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Last Updated: Thursday, 13 July 2006, 15:03 GMT 16:03 UK
Connecting with people in six steps
By Michael Blastland
Producer, BBC Radio 4's More or Less

People in a crowd
Could we really all be "connected" to each other?
How well are you connected?

Not necessarily to the rich and famous, but how well are we all connected to each other?

One of the most famous claims is that anyone can reach anyone else through a chain of acquaintances no more than six people long.

This idea, known as "six degrees of separation", is a measure of our social networks.

The phrase was coined by an American academic, Stanley Milgram, after experiments in which he asked people to pass a letter only to others they knew by name. The aim was to get it, eventually, to a named person they did not know living in another city.

BBC Reporter Mayo Ogunlabi

The average number of times it was passed on, he said, was six. Hence, the six degrees of separation.

It is a seductive idea.

Films have been made about it, there are parlour games based on it and mathematics has begun to propose theories for why it should be true. But is it?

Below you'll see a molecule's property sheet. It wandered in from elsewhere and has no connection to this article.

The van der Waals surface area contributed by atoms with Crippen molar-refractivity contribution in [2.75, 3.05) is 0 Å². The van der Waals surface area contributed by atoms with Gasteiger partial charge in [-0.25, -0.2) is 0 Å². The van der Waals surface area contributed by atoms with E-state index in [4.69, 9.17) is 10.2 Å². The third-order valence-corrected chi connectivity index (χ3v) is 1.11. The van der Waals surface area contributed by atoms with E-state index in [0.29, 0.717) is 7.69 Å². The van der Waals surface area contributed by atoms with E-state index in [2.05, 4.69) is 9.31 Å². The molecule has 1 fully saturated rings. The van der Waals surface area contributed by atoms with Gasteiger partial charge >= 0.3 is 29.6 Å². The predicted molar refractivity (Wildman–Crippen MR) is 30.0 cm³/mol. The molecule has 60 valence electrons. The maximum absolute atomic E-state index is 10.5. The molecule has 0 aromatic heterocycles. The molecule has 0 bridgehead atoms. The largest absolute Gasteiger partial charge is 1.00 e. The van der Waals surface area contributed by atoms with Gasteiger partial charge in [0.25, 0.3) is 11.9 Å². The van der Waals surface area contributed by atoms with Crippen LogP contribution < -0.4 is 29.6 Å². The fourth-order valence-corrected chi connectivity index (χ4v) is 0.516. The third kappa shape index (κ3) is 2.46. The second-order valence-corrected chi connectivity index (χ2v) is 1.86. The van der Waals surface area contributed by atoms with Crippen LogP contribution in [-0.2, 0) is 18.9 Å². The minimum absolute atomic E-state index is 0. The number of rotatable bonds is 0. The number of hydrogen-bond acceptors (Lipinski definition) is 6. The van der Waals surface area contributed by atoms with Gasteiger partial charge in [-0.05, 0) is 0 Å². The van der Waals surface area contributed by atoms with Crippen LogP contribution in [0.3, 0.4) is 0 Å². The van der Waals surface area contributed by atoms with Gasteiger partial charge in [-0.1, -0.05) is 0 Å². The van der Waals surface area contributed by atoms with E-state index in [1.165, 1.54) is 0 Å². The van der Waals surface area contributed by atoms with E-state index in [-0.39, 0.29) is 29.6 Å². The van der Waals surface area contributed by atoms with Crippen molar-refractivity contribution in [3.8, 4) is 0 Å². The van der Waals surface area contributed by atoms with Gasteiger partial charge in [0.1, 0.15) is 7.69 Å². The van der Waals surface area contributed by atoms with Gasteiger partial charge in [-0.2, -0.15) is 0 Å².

Judith Kleinfeld, a professor psychology at Alaska Fairbanks University, went back to Milgram's original research notes and found something surprising.

It turned out, she told us, that 95% of the letters sent out had failed to reach the target.

Not only did they fail to get there in six steps, they failed to get there at all.

Milgram was a giant figure in his world of research, but here was evidence that the claim he was famously associated with was not supported by his experiments.

Six degrees of separation' may be the academic equivalent of an urban myth
Judith Kleinfeld, Psychologist
"I was shocked. I was horrified," she said.

And when she looked for other studies, none of those matched up to the claim either.

In the most recent, two years ago, only 3% of letters reached their target.

"If 95 or 97 letters out of 100 never reached their target, would you say it was proof of six degrees of separation? So why do we want to believe this?"

"The pleasing idea that we live in a 'small world' where people are connected by 'six degrees of separation' may be the academic equivalent of an urban myth," she says.

Now Professor Kleinfeld argues that what is more important is not the number of links, but the quality.

Even if you were able to say you could get to the Queen in three steps, it would tell you little about how well you are really connected with her.

We like the idea of six degrees of separation, she says, because it makes the world feel more intimate. But there are barriers - like race and class - she argues, that can sometimes make separation real and deep.

Of course, just because a letter fails to reach its target does not mean that it could not have done it in six steps by some other route. But that is a reasonable hope, not a fact.

The belief that it has been proved that we live in a world of six degrees of separation does not seem to be true.

BBC Radio 4's More or Less was broadcast on Thursday, 13 July, 2006 at 1500 BST.

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